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Events on Thursday, March 27th, 2014

R. G. Herb Condensed Matter Seminar
Superconducting qubits and cavities: sidebands and vortices
Time: 10:00 am
Place: 5310 Chamberlin Hall
Speaker: Professor Britton Plourde, Syracuse University
Abstract: There has been tremendous progress in recent years with the development of superconducting qubits and cavities. I will describe two recent efforts in this area at Syracuse University. We have implemented a frequency-modulated driving technique with asymmetric transmon qubits for generating first-order sideband transitions for the rapid exchange of excitations between qubits and cavities. There are a variety of loss mechanisms that can influence the performance of both superconducting cavities and qubits, including magnetic flux vortices and quasiparticles. We are working on experiments with structures for trapping a single vortex in a superconducting microwave cavity. For certain locations of the vortex in the cavity, we observe a decrease in the microwave loss, which we attribute to a reduction of the quasiparticle density due to interactions with the vortex core.
Host: McDermott
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Faculty Candidate Seminar
Radar Detection of HE Neutrinos in the Ice
Time: 1:30 pm
Place: 5280 Chamberlin Hall
Speaker: Kael Hanson, Université Libre de Bruxelles
Abstract: The recent IceCube measurement of an excess of neutrino events in the energy range of 30 TeV to 2 PeV is an extremely interesting result which points to the existence of a detectible neutrino signal from diffuse galactic and extragalactic cosmic ray acceleration sites. The limited data is most compatible with a power law flux with spectral index near -2, consistent with production via Fermi shock acceleration, however the limited dynamic range of the measurement renders a large error in the determination of the behavior of the energy spectrum and future accumulation of statistics in IceCube above a PeV will come slowly. Extensions to the IceCube optical detector array are being designed to increase the effective area by an order of magnitude. Antenna arrays for the detection of extremely high energy neutrinos by their radio emission are also being designed and built, however these facilities would not detect a significant number of neutrinos of this origin but are rather targeted toward the much higher energy cosmogenic neutrino fluxes. This presentation will explore the possibility of detection of PeV scale energy and higher neutrinos using bistatic radars which reflect off of plasmas created in the energetic electromagnetic neutrino-induced cascades in the ice.
Host: Joynt/Halzen
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Astronomy Colloquium
"Sizing up Kepler's exoplanets with Asteroseismology"
Time: 3:30 pm
Place: 4421 Sterling Hall
Speaker: Travis Metcalfe, Space Science Institute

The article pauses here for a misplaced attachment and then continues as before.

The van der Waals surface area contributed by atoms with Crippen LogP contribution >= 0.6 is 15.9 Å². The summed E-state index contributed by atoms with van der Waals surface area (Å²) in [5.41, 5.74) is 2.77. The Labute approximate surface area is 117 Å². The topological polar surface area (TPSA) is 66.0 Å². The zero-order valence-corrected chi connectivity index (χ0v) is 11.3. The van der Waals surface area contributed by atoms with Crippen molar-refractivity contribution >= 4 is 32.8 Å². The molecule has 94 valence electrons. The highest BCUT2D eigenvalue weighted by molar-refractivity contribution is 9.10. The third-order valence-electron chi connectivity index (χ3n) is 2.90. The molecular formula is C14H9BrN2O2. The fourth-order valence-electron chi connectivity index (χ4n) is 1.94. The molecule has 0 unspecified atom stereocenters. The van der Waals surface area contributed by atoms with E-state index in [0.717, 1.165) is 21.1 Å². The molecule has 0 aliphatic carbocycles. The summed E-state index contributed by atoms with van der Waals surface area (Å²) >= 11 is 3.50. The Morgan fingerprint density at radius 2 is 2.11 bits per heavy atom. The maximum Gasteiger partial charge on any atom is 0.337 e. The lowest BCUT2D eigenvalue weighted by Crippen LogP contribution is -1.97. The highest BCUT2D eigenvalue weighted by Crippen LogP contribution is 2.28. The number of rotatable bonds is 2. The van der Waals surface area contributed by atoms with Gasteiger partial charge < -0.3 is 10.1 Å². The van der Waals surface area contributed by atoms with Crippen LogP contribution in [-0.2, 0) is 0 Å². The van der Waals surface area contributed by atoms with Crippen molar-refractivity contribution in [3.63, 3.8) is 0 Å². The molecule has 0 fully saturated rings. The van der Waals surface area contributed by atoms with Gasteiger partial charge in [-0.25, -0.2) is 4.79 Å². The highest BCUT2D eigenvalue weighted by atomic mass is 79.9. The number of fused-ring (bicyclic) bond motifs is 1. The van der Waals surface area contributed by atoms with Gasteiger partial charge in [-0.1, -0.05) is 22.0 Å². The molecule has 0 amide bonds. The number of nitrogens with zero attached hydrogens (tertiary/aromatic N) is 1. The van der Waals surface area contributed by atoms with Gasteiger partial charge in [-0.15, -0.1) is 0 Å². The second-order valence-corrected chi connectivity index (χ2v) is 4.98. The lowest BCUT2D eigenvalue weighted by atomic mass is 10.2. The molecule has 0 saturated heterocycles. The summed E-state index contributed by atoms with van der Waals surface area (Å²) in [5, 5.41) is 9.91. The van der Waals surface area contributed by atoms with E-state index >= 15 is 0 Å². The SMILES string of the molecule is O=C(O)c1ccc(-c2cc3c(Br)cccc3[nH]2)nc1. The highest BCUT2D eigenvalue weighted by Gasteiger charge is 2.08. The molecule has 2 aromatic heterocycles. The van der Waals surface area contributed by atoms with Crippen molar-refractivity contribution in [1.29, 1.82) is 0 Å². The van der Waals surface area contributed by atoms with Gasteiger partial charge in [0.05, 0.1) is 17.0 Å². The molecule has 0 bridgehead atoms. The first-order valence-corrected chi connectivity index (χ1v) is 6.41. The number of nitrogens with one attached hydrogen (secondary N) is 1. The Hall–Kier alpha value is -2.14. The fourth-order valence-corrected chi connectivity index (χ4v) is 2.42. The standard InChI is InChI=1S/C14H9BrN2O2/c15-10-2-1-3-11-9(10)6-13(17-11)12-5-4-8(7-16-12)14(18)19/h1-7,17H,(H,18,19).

Abstract: The past two decades have witnessed accelerating progress on one of the most fundamental questions in astronomy: Are we alone in the Universe? Astronomers have already discovered hundreds of planets around distant stars. Some of them are nearly as small as the Earth and orbit in the Goldilocks of their parent star where liquid water can exist. It remains to be seen whether biological signatures of life or evidence of radio communications can be found in these planetary systems. Our current emphasis is to determine how common such planets might be, to find as many of them as possible, and to characterize those which have already been discovered. I will give an overview of NASA's Kepler space telescope, how it searches for planets around distant stars, and how we characterize those planets using the natural vibrations of their suns.
Host: Robert Lindner
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Van Vleck Lecture
Application of Orthogonalized Linear Combination of Atomic Orbital Methods to Complex Materials
Time: 3:30 pm
Place: 5280 Chamberlin Hall
Speaker: Professor Wai-Yim Ching, Curator’s Professor, University of Missouri-Kansas City
Abstract: In this lecture, I present the development and application of an ab initio electronic structure method based on density functional theory, the orthogonalized linear combination of atomic orbital (OLCAO) method. The OLCAO method was initially developed at UW-Madison in mid-70s. Over the years, the method has been steadily improved, refined and withstood the test of time, and emerged as an extremely effective computational tool for complex materials. I will present three examples of its recent applications: (1) Densification of a near-perfect continuous random network model of amorphous SiO2 glass (Fig.1); (2) Genomic approach for the mechanical properties and electronic structure in a novel class of layered ternary compounds, the MAX phases (Mn+1AX2) (M = a transition metal, A= mostly Al or other group III, IV, V elements, X = C or N) (Fig.2); (3) Application to biomolecular systems and large proteins such as brome mosaic virus (1js9) (Fig.3). These examples illustrate the versatility of the OLCAO method in addressing specific problems of different material systems in diversified scientific and engineering fields. Further applications and limitations of the method will also be discussed.
Host: Chun Lin
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